5 Incredible Facts About the Iconic Taj Mahal in Agra, India
Undoubtedly, the Taj Mahal is one of the most recognizable monuments in the world. The entire complex, which consists of the famous white mausoleum, a reflecting pool, and lush gardens, among other buildings, is a testament to the cultural sophistication of the Mughal Empire.
Many of us know that the Taj Mahal was conceived as a sort of post-humous love story between an emperor and his wife. It was created by Shah Jahan, the fifth Mughal emperor who ruled from 1628 until 1658. Under his reign, the Mughal Empire reached its cultural peak and, in particular, its Golden Age of architecture.
With its intricate decorations and harmonious design, the Taj Mahal is not only at the apex of Indian architecture, but architecture in general. Let’s take a look at some interesting facts about this world-famous building and get inspired by the work it took to make this complex a reality.
These 5 interesting facts about the Taj Mahal show the love and care that’s gone into this complex.
It was Built Out of Love
Shah Jahan constructed the Taj Mahal to house the tomb of his beloved wife Mumtaz Mahal. She was his third wife, even though they were actually betrothed when he was 15 and she was 14. They had to wait five years to get married, thanks to a lucky date picked by court astrologers. In the interim, Shah Jahan married another woman. He would also take a third wife after their marriage. However, these were mainly for political reasons and Mumtaz Mahal would remain his chief consort once they were married.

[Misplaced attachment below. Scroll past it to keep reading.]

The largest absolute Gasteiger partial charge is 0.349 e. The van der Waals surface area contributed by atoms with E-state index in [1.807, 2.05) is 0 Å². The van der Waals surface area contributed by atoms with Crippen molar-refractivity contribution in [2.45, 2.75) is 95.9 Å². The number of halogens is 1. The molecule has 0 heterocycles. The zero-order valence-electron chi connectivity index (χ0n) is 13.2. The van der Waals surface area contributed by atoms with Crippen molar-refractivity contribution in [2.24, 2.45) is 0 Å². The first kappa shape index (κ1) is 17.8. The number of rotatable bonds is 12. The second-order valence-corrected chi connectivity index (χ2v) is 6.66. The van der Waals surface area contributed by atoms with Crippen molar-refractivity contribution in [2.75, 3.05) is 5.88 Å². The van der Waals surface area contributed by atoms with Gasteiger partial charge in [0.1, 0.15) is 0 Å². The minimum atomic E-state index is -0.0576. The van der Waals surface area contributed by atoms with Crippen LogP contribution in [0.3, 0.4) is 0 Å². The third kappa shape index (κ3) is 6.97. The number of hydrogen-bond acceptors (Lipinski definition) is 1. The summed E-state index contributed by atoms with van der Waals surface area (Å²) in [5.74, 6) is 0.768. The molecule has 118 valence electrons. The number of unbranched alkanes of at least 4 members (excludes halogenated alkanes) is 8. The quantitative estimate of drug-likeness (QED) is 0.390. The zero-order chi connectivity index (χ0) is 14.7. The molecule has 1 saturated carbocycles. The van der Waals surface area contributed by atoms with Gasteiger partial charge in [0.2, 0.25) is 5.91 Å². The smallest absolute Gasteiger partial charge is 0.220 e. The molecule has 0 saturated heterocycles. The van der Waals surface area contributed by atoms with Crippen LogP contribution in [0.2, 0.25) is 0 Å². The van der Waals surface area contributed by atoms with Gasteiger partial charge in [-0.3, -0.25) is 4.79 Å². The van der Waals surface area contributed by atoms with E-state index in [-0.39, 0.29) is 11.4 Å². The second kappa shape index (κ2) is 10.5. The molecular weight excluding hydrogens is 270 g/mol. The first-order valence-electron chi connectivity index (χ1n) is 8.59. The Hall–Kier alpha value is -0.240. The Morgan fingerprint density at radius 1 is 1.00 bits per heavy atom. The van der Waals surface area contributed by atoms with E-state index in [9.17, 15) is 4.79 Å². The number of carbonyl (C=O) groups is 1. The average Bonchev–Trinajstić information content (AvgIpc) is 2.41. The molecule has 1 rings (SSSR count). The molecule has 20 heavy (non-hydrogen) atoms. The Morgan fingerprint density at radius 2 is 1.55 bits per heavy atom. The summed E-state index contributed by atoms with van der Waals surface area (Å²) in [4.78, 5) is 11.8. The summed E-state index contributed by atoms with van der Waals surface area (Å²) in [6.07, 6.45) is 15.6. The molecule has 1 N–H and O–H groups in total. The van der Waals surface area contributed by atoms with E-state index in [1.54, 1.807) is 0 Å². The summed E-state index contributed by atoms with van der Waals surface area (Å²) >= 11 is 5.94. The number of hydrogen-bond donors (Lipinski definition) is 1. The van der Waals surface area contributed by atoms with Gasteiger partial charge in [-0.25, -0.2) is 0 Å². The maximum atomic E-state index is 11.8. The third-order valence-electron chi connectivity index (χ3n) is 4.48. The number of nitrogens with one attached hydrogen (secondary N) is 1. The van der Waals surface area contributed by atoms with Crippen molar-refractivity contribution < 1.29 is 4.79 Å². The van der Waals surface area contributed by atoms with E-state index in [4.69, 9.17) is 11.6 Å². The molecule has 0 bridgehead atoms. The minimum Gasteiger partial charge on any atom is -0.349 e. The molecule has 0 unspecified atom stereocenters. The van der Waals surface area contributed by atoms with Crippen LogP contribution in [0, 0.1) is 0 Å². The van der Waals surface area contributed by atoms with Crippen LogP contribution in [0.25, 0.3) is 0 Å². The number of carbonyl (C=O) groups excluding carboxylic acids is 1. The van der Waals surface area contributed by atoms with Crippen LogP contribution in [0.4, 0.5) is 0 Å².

Their long marriage produced 14 children and court observers went to great lengths to write about their devotion to one another. Mumtaz was also a close confidant and political advisor. She would even review official court documents before their final drafts.
Unfortunately, Mumtaz would die at 38 years of age after a postpartum hemorrhage. It’s said that the emperor was devastated by this loss. Originally her body was placed elsewhere but was later laid to rest in the Taj Mahal once it was complete.
It Took an Army to Create It
As the Taj Mahal needed to be befitting of Mumtaz Mahal’s presence, every detail was meticulously executed. About 22,000 laborers worked on every aspect of the Taj Mahal. This included excavating and leveling the three acres of lands it’s built upon, as well as the construction of the elaborate brick scaffolding used for the project. Legend has it that the Shah successfully had the scaffolding dismantled overnight by telling local peasants that they could keep any of the bricks they took from it.
Beyond that, the design called for thousands of painters, embroidery artists, and stonecutters who could execute the intricate work. Over 1,000 elephants were used to bring in building materials, which were then transported by oxen up a nine-mile earth ramp created for the project. Special pulleys would then help raise the stone blocks into position.
All of this attention to detail and project planning paid off, as the tomb took about 12 years to finish. The rest of the buildings at the complex would be completed after an additional 10 years.